New allegations of racism among officers in the San Francisco Police Department have emerged from a criminal case into an officer who was recently arrested for his alleged role in a sexual assault case.
The San Francisco Examiner first reported the new allegations Thursday.
“We were in the middle of an investigation and we discovered new racist and homophobic text messages that were being used,” District Attorney George Gascon told the San Francisco Examiner on Thursday.
Gascon said there were at least five officers involved in sending the text messages, but did not identify the case from which the alleged texts emerged.
The Police Department, however, confirmed the case involved Officer Jason Lai, who was under investigation for an alleged sexual assault. There was not enough evidence to charge Lai in connection with that incident, but he was charged last week with two misdemeanor counts of unlawful possession of local criminal offender records and four misdemeanor counts of misuse of confidential DMV records.
Another officer, Curtis Liu, who no longer works for the department, is still under investigation for allegedly interfering with the sexual assault investigation. Both were stationed at the Taraval Station, which covers the Sunset District.
Three other officers are being investigated for their alleged involvement, but apparently did not send any of the questionable messages.
In contradiction to the DA, police say the texts were first discovered by their own internal affairs investigators.
Aside from their bigoted nature, the messages also allegedly mocked the public outcry around an earlier text message scandal.
Last year, another group of San Francisco police officers were shown to have sent racist, bigoted and homophobic text messages to one another from 2011 to 2012. The texts emerged out of a federal police corruption trial and resulted in Chief Greg Suhr recommending that eight officers be fired and the rest be punished.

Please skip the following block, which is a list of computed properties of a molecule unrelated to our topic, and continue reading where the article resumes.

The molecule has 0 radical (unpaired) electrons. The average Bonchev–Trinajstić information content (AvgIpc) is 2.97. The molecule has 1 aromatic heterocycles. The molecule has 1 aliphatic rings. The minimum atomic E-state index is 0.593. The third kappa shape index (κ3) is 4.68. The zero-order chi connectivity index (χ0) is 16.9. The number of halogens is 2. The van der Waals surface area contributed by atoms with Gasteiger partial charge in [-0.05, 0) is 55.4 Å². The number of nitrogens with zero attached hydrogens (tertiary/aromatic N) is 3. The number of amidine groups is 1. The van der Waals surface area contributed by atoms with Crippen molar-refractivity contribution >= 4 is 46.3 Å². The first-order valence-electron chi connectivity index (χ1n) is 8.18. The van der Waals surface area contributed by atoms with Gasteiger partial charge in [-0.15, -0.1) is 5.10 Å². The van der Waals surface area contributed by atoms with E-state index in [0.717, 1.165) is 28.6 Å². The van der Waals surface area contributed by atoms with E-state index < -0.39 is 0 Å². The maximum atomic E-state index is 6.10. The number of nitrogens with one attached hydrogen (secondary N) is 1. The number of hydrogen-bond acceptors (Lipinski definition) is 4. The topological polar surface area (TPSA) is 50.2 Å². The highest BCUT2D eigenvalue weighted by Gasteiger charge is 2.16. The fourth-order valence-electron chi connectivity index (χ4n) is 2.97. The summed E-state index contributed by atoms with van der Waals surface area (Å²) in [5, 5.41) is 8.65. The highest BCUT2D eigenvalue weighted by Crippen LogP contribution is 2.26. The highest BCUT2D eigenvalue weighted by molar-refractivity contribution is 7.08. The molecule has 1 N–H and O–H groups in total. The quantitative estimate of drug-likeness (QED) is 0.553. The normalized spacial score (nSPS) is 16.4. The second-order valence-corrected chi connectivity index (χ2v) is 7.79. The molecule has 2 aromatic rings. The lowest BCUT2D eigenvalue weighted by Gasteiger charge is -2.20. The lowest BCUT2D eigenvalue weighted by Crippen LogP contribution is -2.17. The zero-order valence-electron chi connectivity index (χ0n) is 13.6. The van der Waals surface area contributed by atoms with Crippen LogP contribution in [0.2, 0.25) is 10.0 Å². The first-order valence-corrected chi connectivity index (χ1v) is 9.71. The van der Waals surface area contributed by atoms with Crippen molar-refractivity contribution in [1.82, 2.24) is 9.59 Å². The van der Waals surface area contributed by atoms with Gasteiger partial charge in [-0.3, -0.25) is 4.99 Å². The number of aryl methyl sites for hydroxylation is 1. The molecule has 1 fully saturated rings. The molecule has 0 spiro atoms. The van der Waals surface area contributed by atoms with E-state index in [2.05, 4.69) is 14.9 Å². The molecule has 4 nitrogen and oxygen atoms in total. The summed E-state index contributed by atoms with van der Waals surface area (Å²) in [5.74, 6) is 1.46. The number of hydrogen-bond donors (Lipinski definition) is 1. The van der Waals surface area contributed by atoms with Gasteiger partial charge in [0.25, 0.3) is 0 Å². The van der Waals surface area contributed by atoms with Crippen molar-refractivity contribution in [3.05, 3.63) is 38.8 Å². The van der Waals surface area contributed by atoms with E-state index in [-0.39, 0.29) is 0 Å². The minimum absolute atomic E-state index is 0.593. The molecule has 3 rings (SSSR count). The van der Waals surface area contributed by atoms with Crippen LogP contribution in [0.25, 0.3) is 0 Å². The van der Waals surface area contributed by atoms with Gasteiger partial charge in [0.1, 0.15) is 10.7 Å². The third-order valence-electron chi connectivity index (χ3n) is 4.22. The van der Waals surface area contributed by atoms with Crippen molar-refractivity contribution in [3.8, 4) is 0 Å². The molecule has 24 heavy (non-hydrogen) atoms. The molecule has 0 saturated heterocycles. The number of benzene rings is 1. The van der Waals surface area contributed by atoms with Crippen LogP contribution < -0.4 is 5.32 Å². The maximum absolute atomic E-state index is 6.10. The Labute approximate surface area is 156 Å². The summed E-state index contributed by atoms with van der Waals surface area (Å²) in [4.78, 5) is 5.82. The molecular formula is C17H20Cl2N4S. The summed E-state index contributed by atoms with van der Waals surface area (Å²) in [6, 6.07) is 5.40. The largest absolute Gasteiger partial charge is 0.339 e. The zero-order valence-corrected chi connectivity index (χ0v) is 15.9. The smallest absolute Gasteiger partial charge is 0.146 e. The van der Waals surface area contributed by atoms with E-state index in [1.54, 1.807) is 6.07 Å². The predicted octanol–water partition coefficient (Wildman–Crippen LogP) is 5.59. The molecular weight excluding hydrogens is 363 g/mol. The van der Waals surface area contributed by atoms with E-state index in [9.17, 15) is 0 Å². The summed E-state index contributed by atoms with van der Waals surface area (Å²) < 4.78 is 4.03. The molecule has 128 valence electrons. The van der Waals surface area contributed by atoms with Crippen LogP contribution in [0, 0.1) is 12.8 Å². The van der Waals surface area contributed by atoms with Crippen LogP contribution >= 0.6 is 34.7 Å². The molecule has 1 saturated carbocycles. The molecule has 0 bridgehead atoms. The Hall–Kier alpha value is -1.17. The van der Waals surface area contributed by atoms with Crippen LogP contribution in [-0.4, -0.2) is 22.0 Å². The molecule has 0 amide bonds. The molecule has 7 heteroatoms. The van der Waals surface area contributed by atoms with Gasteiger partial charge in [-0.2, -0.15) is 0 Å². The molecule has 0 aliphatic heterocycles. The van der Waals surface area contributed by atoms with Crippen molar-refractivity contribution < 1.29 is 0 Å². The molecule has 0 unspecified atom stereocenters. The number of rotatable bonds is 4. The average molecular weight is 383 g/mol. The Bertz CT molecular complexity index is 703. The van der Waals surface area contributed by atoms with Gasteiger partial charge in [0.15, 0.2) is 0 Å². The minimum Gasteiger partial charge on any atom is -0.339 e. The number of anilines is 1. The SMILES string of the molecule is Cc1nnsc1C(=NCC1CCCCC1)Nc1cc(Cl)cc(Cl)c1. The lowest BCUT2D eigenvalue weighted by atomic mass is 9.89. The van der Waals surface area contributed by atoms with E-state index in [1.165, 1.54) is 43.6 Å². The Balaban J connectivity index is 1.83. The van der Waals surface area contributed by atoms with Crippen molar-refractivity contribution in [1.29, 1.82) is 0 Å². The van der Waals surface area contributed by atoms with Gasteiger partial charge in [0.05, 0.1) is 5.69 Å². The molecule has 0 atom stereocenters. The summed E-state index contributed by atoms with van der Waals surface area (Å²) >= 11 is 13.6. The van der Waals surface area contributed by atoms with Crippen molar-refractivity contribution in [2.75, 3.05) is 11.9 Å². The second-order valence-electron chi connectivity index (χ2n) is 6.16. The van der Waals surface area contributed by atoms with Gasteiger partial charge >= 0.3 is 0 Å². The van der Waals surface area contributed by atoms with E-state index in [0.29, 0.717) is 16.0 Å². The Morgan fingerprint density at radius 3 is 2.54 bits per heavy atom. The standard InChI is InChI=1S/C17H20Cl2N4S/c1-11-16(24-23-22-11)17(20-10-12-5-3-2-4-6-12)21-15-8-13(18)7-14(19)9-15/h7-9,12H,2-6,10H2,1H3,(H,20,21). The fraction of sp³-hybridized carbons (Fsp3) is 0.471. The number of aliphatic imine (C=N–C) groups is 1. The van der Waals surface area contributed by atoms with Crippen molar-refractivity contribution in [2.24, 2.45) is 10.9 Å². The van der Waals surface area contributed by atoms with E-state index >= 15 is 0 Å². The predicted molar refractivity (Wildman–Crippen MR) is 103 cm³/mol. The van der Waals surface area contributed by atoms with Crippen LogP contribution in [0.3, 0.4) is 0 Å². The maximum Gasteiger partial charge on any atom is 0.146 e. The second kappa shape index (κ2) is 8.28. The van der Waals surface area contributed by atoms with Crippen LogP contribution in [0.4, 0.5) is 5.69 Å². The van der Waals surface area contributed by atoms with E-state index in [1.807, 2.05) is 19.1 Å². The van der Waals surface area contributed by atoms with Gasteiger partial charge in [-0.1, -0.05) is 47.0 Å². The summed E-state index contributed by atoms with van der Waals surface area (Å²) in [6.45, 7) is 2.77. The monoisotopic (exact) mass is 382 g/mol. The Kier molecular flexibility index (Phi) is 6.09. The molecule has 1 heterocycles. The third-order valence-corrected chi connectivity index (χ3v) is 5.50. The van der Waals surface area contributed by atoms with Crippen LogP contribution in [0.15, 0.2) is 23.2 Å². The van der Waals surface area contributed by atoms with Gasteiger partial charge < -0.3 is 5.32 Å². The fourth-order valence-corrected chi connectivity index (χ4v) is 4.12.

The new allegations come from a review of roughly 5,000 pages of text messages that are part of a criminal case against Lai. The texts were sent from 2014 to 2015.
“The N word was used many times. They are of the same nature…as what we saw last year,” said Gascon, who was notified of the discovery this week. “These officers are completely unconnected with the 14 we saw last year.”
Gascon said he told Suhr about the new racist texts Wednesday so that the officers involved can be removed from public contact while an investigation is underway.
But a letter sent by Suhr to Gascon Thursday strongly disagreed with that narrative of the case.
“For you to suggest that you discovered the text messages through your own criminal investigation would be disingenuous,” reads the letter, which noted that Gascon’s office has had the texts since last fall. “This is not new information as our offices have been working closely on this case with at least three members of your staff to ensure the fair administration of justice.”
Narratives aside, the department has denounced the actions of its officers.